Shakespeare’s classic gets better with each line

Performing Shakespeare is notoriously difficult to pull off — even more difficult than listening to it. So when the USC School of Theatre’s Masters of Fine Arts in Acting Program class of 2010 learned that it would be staging Shakespeare’s Pericles, Prince of Tyre as one of a series of three student performances, it must have known the challenges that lay ahead. All things considered, its production Pericles was a valiant effort.

Riddle me this · Shakespeare’s play Pericles, Prince of Tyre begins with the title character figuring out the unfortunate answer to a king’s riddle. - Nathaniel Gonzalez | Daily Trojan

Their performance space posed the first of many challenges. The small, cold Scene Dock Theatre put audience members on edge right from the start. When one of the first actors walked out on stage to a lonely chair in the middle of the floor, the lights remained fully lit and the tension in the room seemed to tighten.

King Antiochus (McKinley Belcher III) stared into the theater, holding eye contact with an audience member. Belcher wore a crown and a furry-looking beard with a black tank top and Reebok shoes. Before a word was spoken, an interesting precedent was established: It could already be inferred that the production was not to be a classic rendition of the epic Shakespeare play.

After Antiochus’ entrance, Pericles (Andrew Dits) walked out and proceeded to recite his lines. And at first, that was all he did. The words felt lost in the translation from page to stage, partly because the performance began so abruptly and partly because the words of Shakespeare are about as foreign to a modern audience as an entirely different language would be.

The audience unconsciously began to lean in, as if getting closer to the action would help it decipher what was going on.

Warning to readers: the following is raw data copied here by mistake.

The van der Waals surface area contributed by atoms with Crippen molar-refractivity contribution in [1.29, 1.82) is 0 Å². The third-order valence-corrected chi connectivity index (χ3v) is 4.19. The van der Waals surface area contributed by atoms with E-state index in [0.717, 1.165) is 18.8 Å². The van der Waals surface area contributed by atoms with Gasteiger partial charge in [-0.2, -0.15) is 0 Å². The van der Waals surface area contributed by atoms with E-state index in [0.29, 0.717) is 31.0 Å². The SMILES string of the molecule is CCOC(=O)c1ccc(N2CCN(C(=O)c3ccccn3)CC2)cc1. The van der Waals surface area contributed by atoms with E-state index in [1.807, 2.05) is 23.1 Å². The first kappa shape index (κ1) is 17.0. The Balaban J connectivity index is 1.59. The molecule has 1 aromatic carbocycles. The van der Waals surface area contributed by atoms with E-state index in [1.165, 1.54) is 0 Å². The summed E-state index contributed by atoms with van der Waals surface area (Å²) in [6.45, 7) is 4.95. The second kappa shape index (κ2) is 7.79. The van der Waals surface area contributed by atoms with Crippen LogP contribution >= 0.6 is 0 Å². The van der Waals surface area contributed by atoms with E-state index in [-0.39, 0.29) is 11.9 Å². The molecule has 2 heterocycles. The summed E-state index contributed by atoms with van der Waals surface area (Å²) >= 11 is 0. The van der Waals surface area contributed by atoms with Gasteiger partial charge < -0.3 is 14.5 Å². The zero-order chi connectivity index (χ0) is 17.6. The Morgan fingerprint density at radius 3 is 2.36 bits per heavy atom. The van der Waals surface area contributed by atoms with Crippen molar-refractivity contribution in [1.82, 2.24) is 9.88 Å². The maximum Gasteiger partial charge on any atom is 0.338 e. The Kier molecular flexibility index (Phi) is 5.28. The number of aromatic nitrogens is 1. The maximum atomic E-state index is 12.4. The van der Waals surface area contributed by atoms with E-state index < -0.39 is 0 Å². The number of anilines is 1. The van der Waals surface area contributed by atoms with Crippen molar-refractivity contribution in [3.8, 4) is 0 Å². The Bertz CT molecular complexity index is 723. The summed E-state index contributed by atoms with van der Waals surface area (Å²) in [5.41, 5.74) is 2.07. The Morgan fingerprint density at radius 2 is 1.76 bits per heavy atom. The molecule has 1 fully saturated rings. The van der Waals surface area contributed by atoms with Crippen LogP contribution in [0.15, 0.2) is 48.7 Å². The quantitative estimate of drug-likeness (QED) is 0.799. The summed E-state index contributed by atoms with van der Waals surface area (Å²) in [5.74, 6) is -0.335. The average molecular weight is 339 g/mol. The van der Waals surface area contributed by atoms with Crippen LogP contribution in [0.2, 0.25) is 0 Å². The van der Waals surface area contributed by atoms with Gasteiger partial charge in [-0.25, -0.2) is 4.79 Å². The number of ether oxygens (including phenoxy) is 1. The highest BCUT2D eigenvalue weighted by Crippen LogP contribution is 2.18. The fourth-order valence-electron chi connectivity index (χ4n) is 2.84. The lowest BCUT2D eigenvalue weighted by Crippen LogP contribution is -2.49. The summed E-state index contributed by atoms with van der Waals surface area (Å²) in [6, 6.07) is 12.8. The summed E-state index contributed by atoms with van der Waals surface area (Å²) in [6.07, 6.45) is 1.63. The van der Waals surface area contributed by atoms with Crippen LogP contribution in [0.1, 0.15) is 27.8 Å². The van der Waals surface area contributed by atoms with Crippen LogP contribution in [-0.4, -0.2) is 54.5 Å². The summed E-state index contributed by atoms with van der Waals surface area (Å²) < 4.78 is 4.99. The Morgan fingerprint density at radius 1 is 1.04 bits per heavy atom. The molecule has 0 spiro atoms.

But these performers proved their talent within the following scenes, even though the atmosphere was hard to break. Scene Dock’s inescapable emptiness made viewers reluctant to engage and join the actors on their quest through Pericles’ world. But the 11 performers fought hard, feeding off one another’s energy, and, as the performers gradually fell into a place of intimacy, the audience followed.

The plot’s climax blissfully coincided with the peak of the performers’ talent, when Pericles reunited with his daughter Marina (Nicole Maroon). Maroon had a solid performance throughout, showing a consistency of character.

She brought Dits’ Pericles up to her level as they engaged in an emotional and honest scene of a father weeping for the unexpected return of his thought-to-be-dead daughter. The build-up was drawn out to an appropriate length in order to set the stage for a dramatic climax and shift of story. Every eye was drawn in, unable to look away and fully committed to the story being told.

The same cannot be said, however, for the next reunion scene of Pericles and his beloved wife Thaisa (Hong Hoang). For a scene that should have surpassed in emotional relevance — for Thaisa was his one true love and was raised from the dead — the reunion was anticlimactic, short and thoroughly disappointing. There was a moment of brief joy in both of their faces, then the scene was cut and they walked off together as if it had been a couple months of separation instead of years.

But despite the anticlimactic and almost cheesy ending, the depth and raw emotion that drove most of the play made up for it. The MFA students took a difficult Shakespeare play and shook it up, experimenting with simplicity and modernity to create an atmosphere that drew the audience into the imaginary world.

To view a slideshow of photos from the performance, click here.

2 replies
  1. Kent Richmond
    Kent Richmond says:

    Your article says, “the words of Shakespeare are about as foreign to a modern audience as an entirely different language would be…The audience unconsciously began to lean in, as if getting closer to the action would help it decipher what was going on.”

    John McWhorter had an article in the January 2010 American Theater magazine on the difficulty of Shakespeare’s language and why audiences strain to understand. He calls for serious, well-crafted translations. You can read the article at this link:

    You can see samples of what a modern Shakespeare translation might look like at this link:

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